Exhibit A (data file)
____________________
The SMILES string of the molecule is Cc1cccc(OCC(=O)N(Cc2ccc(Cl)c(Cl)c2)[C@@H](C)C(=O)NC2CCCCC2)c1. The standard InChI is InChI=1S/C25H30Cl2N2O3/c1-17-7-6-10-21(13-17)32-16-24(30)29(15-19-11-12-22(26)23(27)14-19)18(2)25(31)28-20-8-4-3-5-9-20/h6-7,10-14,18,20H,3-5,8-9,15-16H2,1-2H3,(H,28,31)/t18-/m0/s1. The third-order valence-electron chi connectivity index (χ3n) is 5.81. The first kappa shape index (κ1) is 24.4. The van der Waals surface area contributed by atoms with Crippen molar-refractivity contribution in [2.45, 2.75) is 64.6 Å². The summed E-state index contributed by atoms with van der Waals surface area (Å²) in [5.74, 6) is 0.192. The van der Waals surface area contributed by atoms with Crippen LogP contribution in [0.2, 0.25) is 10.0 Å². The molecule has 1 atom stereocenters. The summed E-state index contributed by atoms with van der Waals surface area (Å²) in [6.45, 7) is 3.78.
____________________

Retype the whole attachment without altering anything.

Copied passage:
The SMILES string of the molecule is Cc1cccc(OCC(=O)N(Cc2ccc(Cl)c(Cl)c2)[C@@H](C)C(=O)NC2CCCCC2)c1. The standard InChI is InChI=1S/C25H30Cl2N2O3/c1-17-7-6-10-21(13-17)32-16-24(30)29(15-19-11-12-22(26)23(27)14-19)18(2)25(31)28-20-8-4-3-5-9-20/h6-7,10-14,18,20H,3-5,8-9,15-16H2,1-2H3,(H,28,31)/t18-/m0/s1. The third-order valence-electron chi connectivity index (χ3n) is 5.81. The first kappa shape index (κ1) is 24.4. The van der Waals surface area contributed by atoms with Crippen molar-refractivity contribution in [2.45, 2.75) is 64.6 Å². The summed E-state index contributed by atoms with van der Waals surface area (Å²) in [5.74, 6) is 0.192. The van der Waals surface area contributed by atoms with Crippen LogP contribution in [0.2, 0.25) is 10.0 Å². The molecule has 1 atom stereocenters. The summed E-state index contributed by atoms with van der Waals surface area (Å²) in [6.45, 7) is 3.78.